Open Data in BC – Good & Bad Examples from Bikes to Libraries

Some small examples of open data use and public servants who do and don’t understand open data from the Province of British Columbia to the City of Vancouver.

Open Libraries?

For the past several years – ever since the open motion was passed in Vancouver – the city has been releasing more and more data sets. One data set I’ve encouraged them to proactively release was library data – the catalog, what books were popular, etc… Others have made the request and, in fact, some of the catalog data is available, if you know where to look – but it isn’t licensed. This hasn’t stopped people from creating cool things – like this awesome Firefox greasemonkey script that shows if a book you are looking at on Amazon’s site is available at your local VPL library – but it has driven these innovations underground, discouraged them, and made them difficult to maintain.

I’ve even had meetings with Vancouver Public Library (VPL) officials who ranged from deeply opposed to indifferent about sharing their data, usually on the grounds of privacy and security. How releasing the libraries catalog, or offering an API into the catalog or showing the number of times a book has been checked out threatens privacy is beyond me. Mostly I suspect it is driven by the fact that they don’t want anything competing with their website and software – pretty much the opposite approach to innovation than that taken by the leading cities and governments.

The reluctance of VPL to share its data given they are a) a community supported library and b) that City Council passed a motion explicitly directing city staff to make their data open, is all the more surprising (I mean even ICBC gave me bike accident data). This is why I was excited to see that the Provincial Government of British Columbian has taken the opposite view. Recently they released location and statistic for Public Libraries across BC for 2006-2009. It does not sadly, include the collections data or the number of check outs for each book (which would of course be awesome but it does provide lat/longs for every library and a great deal of data on each library system and sometimes individual branch such as staff levels, budget data and usage counts (again not by resource). It’s a good start and something I hope people will want to play with. Of course, getting an API into the actual catalog is the real idea – the things my friends talk about doing to enable them and their kids to better use the library…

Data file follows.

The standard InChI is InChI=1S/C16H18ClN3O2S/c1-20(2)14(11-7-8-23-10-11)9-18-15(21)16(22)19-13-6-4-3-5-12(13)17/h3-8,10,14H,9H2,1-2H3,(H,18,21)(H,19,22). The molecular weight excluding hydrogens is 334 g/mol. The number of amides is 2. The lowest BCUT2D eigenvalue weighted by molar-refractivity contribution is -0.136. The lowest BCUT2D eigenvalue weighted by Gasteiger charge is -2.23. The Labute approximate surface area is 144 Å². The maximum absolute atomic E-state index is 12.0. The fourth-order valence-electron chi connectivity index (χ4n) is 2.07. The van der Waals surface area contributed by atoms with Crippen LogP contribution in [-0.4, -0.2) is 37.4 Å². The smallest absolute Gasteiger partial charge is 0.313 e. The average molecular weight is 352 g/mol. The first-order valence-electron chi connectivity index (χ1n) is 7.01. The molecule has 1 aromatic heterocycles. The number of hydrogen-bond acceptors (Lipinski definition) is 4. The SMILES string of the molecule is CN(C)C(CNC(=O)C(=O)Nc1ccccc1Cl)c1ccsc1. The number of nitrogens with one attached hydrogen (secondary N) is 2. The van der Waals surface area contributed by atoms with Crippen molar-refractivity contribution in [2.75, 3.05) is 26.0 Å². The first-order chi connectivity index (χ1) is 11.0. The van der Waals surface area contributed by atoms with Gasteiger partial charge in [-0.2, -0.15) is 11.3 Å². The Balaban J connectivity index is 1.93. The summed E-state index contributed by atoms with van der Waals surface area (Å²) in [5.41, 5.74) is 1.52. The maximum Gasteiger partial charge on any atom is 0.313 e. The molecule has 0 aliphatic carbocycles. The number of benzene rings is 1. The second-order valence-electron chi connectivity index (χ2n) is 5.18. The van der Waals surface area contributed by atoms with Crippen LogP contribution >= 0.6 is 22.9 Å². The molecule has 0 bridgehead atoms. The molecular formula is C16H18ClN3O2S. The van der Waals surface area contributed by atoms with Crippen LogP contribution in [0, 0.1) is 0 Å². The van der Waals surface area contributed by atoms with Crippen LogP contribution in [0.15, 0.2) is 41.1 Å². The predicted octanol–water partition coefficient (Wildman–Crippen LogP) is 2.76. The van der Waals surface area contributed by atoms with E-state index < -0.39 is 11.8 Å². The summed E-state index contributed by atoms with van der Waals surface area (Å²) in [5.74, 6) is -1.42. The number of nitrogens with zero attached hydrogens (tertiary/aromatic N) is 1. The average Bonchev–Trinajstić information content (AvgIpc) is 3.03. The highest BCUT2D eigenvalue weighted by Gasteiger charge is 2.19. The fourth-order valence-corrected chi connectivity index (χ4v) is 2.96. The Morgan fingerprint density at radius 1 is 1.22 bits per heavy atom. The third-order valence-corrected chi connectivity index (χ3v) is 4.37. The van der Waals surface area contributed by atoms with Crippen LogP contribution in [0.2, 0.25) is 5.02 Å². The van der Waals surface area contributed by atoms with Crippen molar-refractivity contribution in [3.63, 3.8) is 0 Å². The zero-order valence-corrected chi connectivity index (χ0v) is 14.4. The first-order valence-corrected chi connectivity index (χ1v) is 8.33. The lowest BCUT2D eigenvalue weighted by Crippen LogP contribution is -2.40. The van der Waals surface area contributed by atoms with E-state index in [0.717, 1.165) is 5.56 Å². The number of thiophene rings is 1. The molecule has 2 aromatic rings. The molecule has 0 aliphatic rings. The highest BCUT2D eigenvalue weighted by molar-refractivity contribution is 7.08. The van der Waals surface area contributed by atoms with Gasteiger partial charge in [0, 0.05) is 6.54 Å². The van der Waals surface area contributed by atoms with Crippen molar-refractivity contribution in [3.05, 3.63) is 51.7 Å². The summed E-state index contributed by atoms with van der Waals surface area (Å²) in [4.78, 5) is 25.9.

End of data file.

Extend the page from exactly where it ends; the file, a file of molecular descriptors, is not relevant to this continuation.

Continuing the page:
Speaking of playing…

Bike Accident Data Keeps Generating Discussion

It is wonderful to see that blog posts and analysis as a result of Eric Promislow’s BC bike accident map continue to emerge. Eric created his map during the December 3rd Open Data Hackathon when he visualized bike accident data I managed to get from Insurance Company of British Columbia and uploaded it to Buzzdata. (Eric subsequently got automobile accident data and mapped that too). Another example appeared last week, when the map and data proved useful to Stephen Wehner who used it in a recent blog post to supplement some anecdotal data around accidents in his neighborhood.

It’s a wonderful example of how local citizens can begin to see the risks and problems in their neighborhoods, and arm themselves with real data when they want to complain to their councilperson, MLA, MP or other representative.

2 thoughts on “Open Data in BC – Good & Bad Examples from Bikes to Libraries

  1. BC librarian

    Dave, I’m pretty sure the real reason for not opening up a catalogue API is: the technology doesn’t exist. Libraries mostly get their catalogues from a small number of commercial vendors, and the software is poorly designed, antiquated, and over-priced. It’s also proprietary, so the library can’t try to hack its own API.  I don’t know the real story at VPL, but my guess is that either (a) the vendor doesn’t offer an API that would do what you describe, or (b) they do have one and VPL would have to pay $50k to use it. Trust me, librarians “get” open data … it’s just that we’re prisoners of crappy software.

    I should mention that more than 50 public libraries around BC now use an open source catalogue called Sitka, hosted by a cooperative they’ve built. Here’s a list of those libraries:  If anybody can open up an API the way you want, it would be these folk.

  2. Pingback: The Time for Libraries is Now — an intermittent record

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